Randel: We've got a huge driver community out there that’s doing a tremendous job of keeping food moving. I know a lot of our members are adopting new practices to support drivers and also provide additional social distancing. So one really innovative solution is going to contactless driver interaction. They’ve installed scanners where the drivers would normally come in and have personal interaction with someone from a warehouse facility. They can scan in bills of lading and any other documents, and those are transmitted electronically. They even put in a video on a loop describing how the new process works, and they've received really positive feedback from the drivers. I know members are putting in additional portable hand washers, additional bathroom facilities, providing food for drivers, as well as providing food for their own employees that are out there on the front lines.
Inside their facilities, there’s best practices on staggering shifts, staggering breaks, making physical changes to common areas. In a break room, for example, some of our members are physically removing chairs or blocking the seating arrangements so that maintains social distancing in an appropriate way. We also have members providing recognition for employees. like financial recognition or other kinds of recognition about their critical work in supporting the food supply chain. I think there are a lot of companies going that extra mile to keep employees safe, support social distancing and also recognize the critical work being done to feed the country.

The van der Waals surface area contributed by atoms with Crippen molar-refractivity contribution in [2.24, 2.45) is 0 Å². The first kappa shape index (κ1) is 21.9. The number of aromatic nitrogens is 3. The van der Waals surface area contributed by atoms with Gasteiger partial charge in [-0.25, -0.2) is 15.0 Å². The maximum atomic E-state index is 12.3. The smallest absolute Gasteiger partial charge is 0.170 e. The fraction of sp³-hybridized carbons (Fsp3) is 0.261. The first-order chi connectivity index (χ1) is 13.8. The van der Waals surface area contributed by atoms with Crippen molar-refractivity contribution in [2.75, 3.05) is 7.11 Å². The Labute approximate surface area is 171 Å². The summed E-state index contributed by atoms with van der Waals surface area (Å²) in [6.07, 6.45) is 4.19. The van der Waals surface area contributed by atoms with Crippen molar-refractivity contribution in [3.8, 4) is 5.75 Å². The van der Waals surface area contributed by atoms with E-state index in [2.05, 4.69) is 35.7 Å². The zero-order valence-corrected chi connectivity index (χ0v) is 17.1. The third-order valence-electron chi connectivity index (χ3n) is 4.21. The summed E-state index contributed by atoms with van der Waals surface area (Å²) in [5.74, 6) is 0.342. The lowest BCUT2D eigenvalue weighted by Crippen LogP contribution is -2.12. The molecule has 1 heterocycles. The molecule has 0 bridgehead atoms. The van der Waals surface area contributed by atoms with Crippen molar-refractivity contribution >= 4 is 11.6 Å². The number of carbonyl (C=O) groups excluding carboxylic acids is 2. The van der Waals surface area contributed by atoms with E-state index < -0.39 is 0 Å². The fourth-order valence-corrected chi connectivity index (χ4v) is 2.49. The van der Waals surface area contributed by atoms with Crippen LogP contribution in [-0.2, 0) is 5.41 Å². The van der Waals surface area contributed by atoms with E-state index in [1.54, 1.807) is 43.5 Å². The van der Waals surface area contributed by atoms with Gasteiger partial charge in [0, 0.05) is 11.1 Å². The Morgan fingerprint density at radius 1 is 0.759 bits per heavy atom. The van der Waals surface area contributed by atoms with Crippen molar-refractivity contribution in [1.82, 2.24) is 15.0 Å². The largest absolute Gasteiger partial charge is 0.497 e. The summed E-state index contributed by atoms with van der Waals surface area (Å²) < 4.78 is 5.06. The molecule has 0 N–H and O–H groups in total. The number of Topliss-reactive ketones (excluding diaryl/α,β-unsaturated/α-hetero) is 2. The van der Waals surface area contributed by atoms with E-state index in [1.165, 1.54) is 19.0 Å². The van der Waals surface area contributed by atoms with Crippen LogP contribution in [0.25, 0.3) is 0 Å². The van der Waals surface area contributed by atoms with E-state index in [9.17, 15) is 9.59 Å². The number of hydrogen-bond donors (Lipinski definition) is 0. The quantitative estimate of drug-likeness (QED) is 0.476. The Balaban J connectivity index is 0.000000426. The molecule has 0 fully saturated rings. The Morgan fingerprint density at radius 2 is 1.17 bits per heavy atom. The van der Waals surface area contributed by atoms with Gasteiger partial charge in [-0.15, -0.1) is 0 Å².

R&FF: What supply chain efficiencies have been created because of COVID-19 and the movement of product due to high demand?
Randel: Some manufacturers and retailers working with our members are decreasing the amount of case picking. This is a labor intensive industry, and as we see this tremendous increase in demand at the retail level, we need to move that product quicker. So we've seen moving of full pallets into our facilities, and full pallets out of our facilities, and that enables the movement of products to be much more efficient. We're also seeing some manufacturers reduce the number of SKUs that would be going out on a particular shipment. I think we'll continue to see companies work on innovations like these so the supply chain continues to perform well and keeps food moving.
Recent guests on From the Cold Corner sound off about COVID-19 and its effect on their operations.
Roberto Peregrina, manager, Hiperbaric USA
“We have been communicating with our freight forwarders and making sure that those who deliver our parts around the world are able to continue their services. We’ve been very lucky to have people go the extra mile to help us deliver parts. We have been affected [by COVID-19] but not as bad as other companies, so we continue to operate, we still have manufacturing and processing, and we still have people in our factories taking precautions as recommended by the authorities, so we’re still operating.”
Tom Swovick, market development manager, protein, Dematic
“We made a pretty tough decision regarding tradeshows in the States and in Europe that were scheduled in early March, and as you can imagine, there’s a lot of investment and a lot of preparation that goes into being at a tradeshow. We decided not to send our people to those shows. It was far too important to keep our people safe, and we felt it was important to ensure the safety of our customers too. In response, we’ve created virtual tradeshows that we can walk our customers through, so we can assure both their safety and ours in these troubled times.”